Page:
In German, we call people like me a Frostbeule. That is, literally, a chilblain – and means a person that is always cold. That’s why I use four blankets in bed, coupled with a lot of pillows and knit socks. That’s also why I love this sweater, made from gloriously warm and cozy super bulky alpaca yarn. You guys. I feel like I’m in heaven when I wear it.
To get to such a religious experience like this, I had to experiment a bit, as the pattern originally calls for cotton yarn. As someone from a non-anglo country knitting with mostly English/American patterns (respectively, as a poor student who can’t afford to use indie yarn all the time), I have to substitute yarn quite a lot. Usually I try to stay close to the type of yarn recommended, but here I just knew I needed to use alpaca. (Plus, DROPS Garnstudio has a sale on all alpaca yarn till the end of the year!)
The texture and form of the finished sweater is definitely different from the original because of that switch. The hem at the back rolls up more than it does with cotton, even after rigorous blocking. I could take a iron to it (through a wet dishcloth, of course), but I’m afraid that’d just hurt the yarn. If I were a person to think ahead, I could have used a garter stitch hem like in the front, but oh well. There are worse things in life than a rolled up hem. 🙂
In fact, I actually prefer the different texture of the alpaca yarn, especially it’s subtle halo.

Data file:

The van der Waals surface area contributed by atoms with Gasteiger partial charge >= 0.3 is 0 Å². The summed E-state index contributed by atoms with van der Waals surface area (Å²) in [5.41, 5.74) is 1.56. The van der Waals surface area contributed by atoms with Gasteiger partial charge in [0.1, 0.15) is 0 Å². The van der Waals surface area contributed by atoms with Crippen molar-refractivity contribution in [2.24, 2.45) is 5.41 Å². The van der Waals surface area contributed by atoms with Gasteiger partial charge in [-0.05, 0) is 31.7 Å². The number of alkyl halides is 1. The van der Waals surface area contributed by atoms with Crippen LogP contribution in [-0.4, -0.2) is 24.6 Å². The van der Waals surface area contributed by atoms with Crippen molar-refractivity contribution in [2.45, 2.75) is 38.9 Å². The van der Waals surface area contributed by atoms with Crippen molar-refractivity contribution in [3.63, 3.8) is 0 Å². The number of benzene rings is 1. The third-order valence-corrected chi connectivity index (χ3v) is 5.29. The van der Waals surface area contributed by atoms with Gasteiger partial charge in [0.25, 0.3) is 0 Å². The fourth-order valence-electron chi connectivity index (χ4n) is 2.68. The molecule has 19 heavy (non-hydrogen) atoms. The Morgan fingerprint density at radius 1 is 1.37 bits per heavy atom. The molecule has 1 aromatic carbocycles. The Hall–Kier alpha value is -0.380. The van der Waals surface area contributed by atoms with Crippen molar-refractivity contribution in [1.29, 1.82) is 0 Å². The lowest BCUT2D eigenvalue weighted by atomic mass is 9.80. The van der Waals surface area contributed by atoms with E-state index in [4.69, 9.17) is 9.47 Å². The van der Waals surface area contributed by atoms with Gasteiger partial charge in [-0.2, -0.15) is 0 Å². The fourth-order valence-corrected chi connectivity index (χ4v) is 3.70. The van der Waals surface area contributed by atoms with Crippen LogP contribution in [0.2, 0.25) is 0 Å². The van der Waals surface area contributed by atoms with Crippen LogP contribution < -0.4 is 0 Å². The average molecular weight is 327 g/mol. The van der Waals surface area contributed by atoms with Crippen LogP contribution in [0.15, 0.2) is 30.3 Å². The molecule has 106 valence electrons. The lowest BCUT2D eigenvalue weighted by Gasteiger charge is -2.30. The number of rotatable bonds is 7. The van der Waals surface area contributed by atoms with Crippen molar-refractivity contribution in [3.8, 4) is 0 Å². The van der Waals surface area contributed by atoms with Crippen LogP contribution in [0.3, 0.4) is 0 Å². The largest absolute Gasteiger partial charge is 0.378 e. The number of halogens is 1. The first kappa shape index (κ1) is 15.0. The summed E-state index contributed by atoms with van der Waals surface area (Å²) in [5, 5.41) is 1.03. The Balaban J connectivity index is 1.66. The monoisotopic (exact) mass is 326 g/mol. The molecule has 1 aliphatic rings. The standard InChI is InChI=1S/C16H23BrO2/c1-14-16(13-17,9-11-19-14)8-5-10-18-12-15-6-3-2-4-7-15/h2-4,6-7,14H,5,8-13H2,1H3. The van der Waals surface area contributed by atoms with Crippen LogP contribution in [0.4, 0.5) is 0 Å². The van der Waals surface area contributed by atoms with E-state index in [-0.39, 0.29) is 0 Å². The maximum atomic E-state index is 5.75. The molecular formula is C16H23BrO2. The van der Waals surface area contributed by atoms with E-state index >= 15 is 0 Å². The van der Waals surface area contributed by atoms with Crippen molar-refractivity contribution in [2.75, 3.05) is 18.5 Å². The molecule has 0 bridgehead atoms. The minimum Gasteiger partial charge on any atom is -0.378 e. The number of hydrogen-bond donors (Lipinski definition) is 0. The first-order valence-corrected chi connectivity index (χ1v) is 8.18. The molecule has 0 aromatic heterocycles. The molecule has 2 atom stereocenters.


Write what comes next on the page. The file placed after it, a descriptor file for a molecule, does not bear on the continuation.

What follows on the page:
I’ve heard a lot of good things about Amy Christoffers’ patterns. After knitting this sweater, I can only confirm them. This pattern had clearly written instructions, with text design that made reading it easy and pleasant and helpful schematics. In fact, I liked it so much that I went and added another pattern of hers to my Ravelry queue, something I rarely do anymore given it’s already ridiculous length.
While I wouldn’t say this pattern is especially difficult, I did enjoy its little challenges. The cuff piece is knitted by itself, then turned 90° to pick up the stitches for the sleeves. My favourite part was the collar, though. When you knit the front pieces, you continue the pattern after binding off for the shoulders. These extensions are later grafted together and then sewn to the back piece. Fun, yes?
Overall, this was such a great and enjoyable knit that was well worth the 8$ for the pattern – especially after trying and failing to understand a Kim Hargreaves pattern! Amy Christoffers’ Long Sands Cardigan: A++, would knit again.
Pattern: Long Sands Cardigan by Amy Christoffers
Yarn: Garnstudio Drops Andes (Super Bulky, 65% Wool/35% Alpaca), 0519 Dark Grey